CFOs warned to raise the bar this reporting season
Friday, August 16, 2013/
Executives in listed companies have been warned to put “more meat on the bone”, as they approach the first reporting season after new ASIC guidelines came into play.
In March, the regulator issued Regulatory Guide 247, which warned companies to make the reports more detailed to guide investors and other stakeholders.
The guide focused on lifting the standard of disclosure in listed entities’ operating and financial reviews (OFR) and ensuring OFRs contain the information shareholders reasonably require to make an informed assessment of business strategies and future prospects for the entity reported on.
“I think ASIC was concerned that there wasn’t enough narrative in annual reports, and statements about a company’s finances didn’t clearly explain the ‘why’,” Tim Sydenham, an audit partner at accountancy BDO, tells LeadingCompany.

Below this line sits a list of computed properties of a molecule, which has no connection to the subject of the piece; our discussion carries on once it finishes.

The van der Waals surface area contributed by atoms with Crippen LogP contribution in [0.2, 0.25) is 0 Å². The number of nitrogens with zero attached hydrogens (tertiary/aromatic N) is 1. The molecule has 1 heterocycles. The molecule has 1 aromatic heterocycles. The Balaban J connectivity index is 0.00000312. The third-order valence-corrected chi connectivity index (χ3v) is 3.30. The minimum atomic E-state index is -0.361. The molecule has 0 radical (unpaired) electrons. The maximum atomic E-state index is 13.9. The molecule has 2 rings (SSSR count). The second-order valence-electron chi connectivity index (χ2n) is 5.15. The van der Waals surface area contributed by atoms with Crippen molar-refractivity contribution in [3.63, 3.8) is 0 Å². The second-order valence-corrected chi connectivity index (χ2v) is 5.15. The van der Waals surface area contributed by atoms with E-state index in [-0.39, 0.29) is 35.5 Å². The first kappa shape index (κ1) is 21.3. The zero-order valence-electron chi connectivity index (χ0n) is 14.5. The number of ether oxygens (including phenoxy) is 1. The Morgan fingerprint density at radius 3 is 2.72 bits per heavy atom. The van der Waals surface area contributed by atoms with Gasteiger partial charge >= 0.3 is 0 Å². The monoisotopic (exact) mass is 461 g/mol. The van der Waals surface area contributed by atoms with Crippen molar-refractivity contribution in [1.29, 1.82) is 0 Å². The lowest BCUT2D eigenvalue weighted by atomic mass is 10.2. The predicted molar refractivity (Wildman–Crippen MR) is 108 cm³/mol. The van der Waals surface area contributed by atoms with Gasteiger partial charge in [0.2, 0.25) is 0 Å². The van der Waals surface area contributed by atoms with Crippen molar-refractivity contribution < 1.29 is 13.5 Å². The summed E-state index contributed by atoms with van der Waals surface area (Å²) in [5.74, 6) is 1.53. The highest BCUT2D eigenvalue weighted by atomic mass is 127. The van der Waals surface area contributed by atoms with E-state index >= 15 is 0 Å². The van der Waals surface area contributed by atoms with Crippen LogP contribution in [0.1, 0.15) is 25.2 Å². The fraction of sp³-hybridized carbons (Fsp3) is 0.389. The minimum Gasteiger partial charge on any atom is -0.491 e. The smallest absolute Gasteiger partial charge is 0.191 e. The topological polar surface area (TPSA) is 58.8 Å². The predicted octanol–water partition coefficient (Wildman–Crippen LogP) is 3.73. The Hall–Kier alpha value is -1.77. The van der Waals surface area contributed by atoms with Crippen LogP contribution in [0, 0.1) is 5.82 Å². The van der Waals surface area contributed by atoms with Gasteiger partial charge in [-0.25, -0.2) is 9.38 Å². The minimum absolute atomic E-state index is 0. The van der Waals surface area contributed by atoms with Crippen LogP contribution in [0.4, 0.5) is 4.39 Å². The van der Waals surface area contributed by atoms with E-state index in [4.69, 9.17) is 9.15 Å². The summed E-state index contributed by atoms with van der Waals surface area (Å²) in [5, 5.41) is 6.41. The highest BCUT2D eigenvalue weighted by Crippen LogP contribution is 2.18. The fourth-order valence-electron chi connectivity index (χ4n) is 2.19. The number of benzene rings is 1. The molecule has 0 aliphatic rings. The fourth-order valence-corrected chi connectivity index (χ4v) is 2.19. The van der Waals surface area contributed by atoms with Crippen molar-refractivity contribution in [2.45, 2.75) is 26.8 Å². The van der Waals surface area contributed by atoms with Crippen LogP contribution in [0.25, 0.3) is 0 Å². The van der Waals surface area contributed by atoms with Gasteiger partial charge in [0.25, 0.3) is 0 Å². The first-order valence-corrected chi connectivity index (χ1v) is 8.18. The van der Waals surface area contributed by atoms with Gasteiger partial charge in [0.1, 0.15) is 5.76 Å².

“They were seeing a lot of generic disclosures, which didn’t detail the material risks. So the whole guide really focused on making the disclosures relevant to users, and trying to get away from a boiler-plate mentality.”
CFOs often have limited time to prepare the accounts, and the issue hasn’t been clear in the past as ASIC allowed companies to not disclose information that would result in “unreasonable prejudice” to their company.
ASIC could issue companies which don’t follow the new ASIC guidelines with a request to further explain their accounts, which needless to say is an embarrassing prospect for their executives, and could raise questions about what they’re trying to hide, Sydenham says.
At the larger end of the ASX, most companies report well, he adds.
But since the global financial crisis, many smaller companies have seen jobs done by three people now done by two, which has put pressure on the quality of their reporting.
This means companies have to make sure they provide reasons for their results.
“Rather than simply saying, “sales increased by 10%”, explain what you did to achieve that. And if it didn’t reach your goals, say why.
“It’s really about putting more meat on the bone.”